9 Takeaways From FinovateSpring 2014

Nearly 1,300 attendees and 67 presenting companies descended upon San Jose, CA, to discuss, learn, and unveil the latest trends in financial technology. Notable this year is a movement away from solutions that require significant, and costly, hardware upgrades.

 
 

The Finovate Group, creators of the NetBanker.com blog, hosted its annual spring conference on April 29 and 30 in San Jose, CA. FinovateSpring is a spin-off of the group’s popular FinovateFall conference that takes place every year in New York City. This year, the conference is set for Sept. 23 and 24. The conferences give established vendors and new startups seven minutes to present live demos of their bleeding-edge technology innovations. The audience at this spring’s conference included about two dozen U.S. and Canadian credit unions as well as many more domestic and international banks, vendors, and even members of the CFPB.

Two themes dominated FinovateSpring last year: personal financial management tools and near field communication mobile wallets, both of which require significant hardware upgrades for financial institutions, retailers, or consumers to adopt. This year was different; the prevalent topics this time around included:

1. Streamlined experiences, gamification, and strategies to incentivize first-time or small-dollar investors.

Motif Investingreplaces individual stock purchases with blocks of stock buyers can customize based on their interests, values, etc. TD Ameritrade and LikeFolio demonstrated solutions that first focus on the brands and products consumers know, then work backward to connect investors with the companies and investment opportunities behind those brands. Solutions even aggregate Twitter posts about stocks people have bought or followed as an analytical resource to forecast market shifts. A company called Stockpile allows consumers to send S&P 500 stock gift cards. The company requires only an email address to purchase a gift card, i.e., no personal info such as date of birth or social security number, however there is a sign-up process for the recipient to redeem the card. Finally, LOYAL3 allows crowdsourcing of stock IPOs for brand fans, employees, or other smaller, nontraditional investors.

2.Mobile as a primary device for loan shopping, loan applications, and loan approval or closing.

CUNeXususes financial institution data to create always on preapproved loan offers that are based on specific credit scores with rates that change as the consumer modifies their loan terms. Consumer behavior — such as entering an auto dealership — can trigger offers, which consumers can accept via mobile phone at any time. Because the borrower is prequalified, they don’t have to go through the hassle of filling out an application on a mobile screen; they simply agree to loan terms and conditions with a single click or electronic signature.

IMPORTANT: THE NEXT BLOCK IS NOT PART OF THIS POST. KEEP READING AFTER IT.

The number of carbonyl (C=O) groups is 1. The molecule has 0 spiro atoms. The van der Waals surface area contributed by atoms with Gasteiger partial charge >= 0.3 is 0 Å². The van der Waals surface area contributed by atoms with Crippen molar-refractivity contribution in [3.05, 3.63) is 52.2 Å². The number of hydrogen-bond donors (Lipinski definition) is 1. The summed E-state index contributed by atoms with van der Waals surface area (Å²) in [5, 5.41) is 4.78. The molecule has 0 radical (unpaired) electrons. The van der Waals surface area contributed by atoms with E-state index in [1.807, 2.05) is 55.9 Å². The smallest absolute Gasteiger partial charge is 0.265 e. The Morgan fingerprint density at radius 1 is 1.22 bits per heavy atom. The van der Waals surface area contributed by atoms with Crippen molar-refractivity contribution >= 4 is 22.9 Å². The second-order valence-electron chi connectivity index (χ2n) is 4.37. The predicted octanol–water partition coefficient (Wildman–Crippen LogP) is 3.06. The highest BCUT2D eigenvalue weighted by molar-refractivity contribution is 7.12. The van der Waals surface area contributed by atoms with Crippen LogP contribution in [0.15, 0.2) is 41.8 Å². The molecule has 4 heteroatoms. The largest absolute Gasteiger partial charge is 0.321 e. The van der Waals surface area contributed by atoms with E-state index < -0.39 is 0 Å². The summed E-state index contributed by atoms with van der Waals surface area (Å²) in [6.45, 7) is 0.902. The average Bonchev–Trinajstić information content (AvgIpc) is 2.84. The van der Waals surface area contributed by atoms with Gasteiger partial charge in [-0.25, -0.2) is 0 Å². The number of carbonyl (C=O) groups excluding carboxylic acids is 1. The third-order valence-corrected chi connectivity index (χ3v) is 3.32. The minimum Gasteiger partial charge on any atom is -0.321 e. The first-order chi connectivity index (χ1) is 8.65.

3.Mobile as a remote to turn physical cards on and off or set custom purchase thresholds.

True Linkand Red Giant demonstrated mobile solutions that limited card purchases to within specified Google map boundaries, within a certain radius from the phone, or by merchant type. This added security is particularly useful for young cardholders or elderly adults who might be susceptible to scammers, phony charities, etc. 

4. Mobile wallets for the underserved.

A company called Wipit partnered with Boost Mobile to createa mobile wallet for the underserved/unbanked. The wallet allows users to deposit checks remotely, pay bills, transfer money to other countries, and more. This allows users to essentially replace many high-cost services from non-FI retailers.

5.Siri-esque virtual assistants.

A company called Interactionsdemonstrated a product that was like an interactive voice response solution on steroids.Itallowed customers to use natural language responses for complex activities such as sending statements to email addresses not on file, transferring funds, switching between languages, finding nearby ATM or branch locations, and having the addresses of those nearby locations texted to a phone.

6. Resources to ensure fair lending compliance on the consumer loan side.

Visible Equityscans through an FI’s data and uses variables such as first and last name, address, and zip code to try and predict demographic factors; organize borrowers into groups based on likely gender, ethnicity, age, etc.; and identify potential disparities, such as group that is too far away from the average expected interest rate.

7. Easier to adopt mobile wallets that do not involve a substantial hardware upgrade.

Loopoffers magnetic circles that existing POS terminals can read and users can embed in phone cases, watches, or other devices for less than $1. Quiskrequires users to enter a mobile number and pin directly into an existing POS system and then confirm it on their phone for cashless, card-less purchases or withdrawals. Pixelirisuses encrypted sonic noises emitted from one device — such as a computer, smartphone, or dumb phone — to initiate and validate POS, P2P, and other mobile payment activities.

8. Gift card management.

Kofaxallows users to snap a picture of any gift card barcode to view remaining balances and upload balances to a mobile wallet.

9. Next generation ATMs.

A Ukrainian company called Privat Bank demonstrated an ATM that had no screen, card reader, buttons, or anything not related to contactless connectivity and cash dispersal. Consumers trigger withdrawals via the screen on their mobile device or contactless equipped wearables such as Google Glass or smartwatches. These units are less expensive to make, last longer, and are cleaner. On a similar note, Fiservalso demoed how consumers can use wearables to make purchases in the POS environment — such as via QR code — as well as provide another channel for pushing notifications, checking balances, and more.

 
 

May 14, 2014


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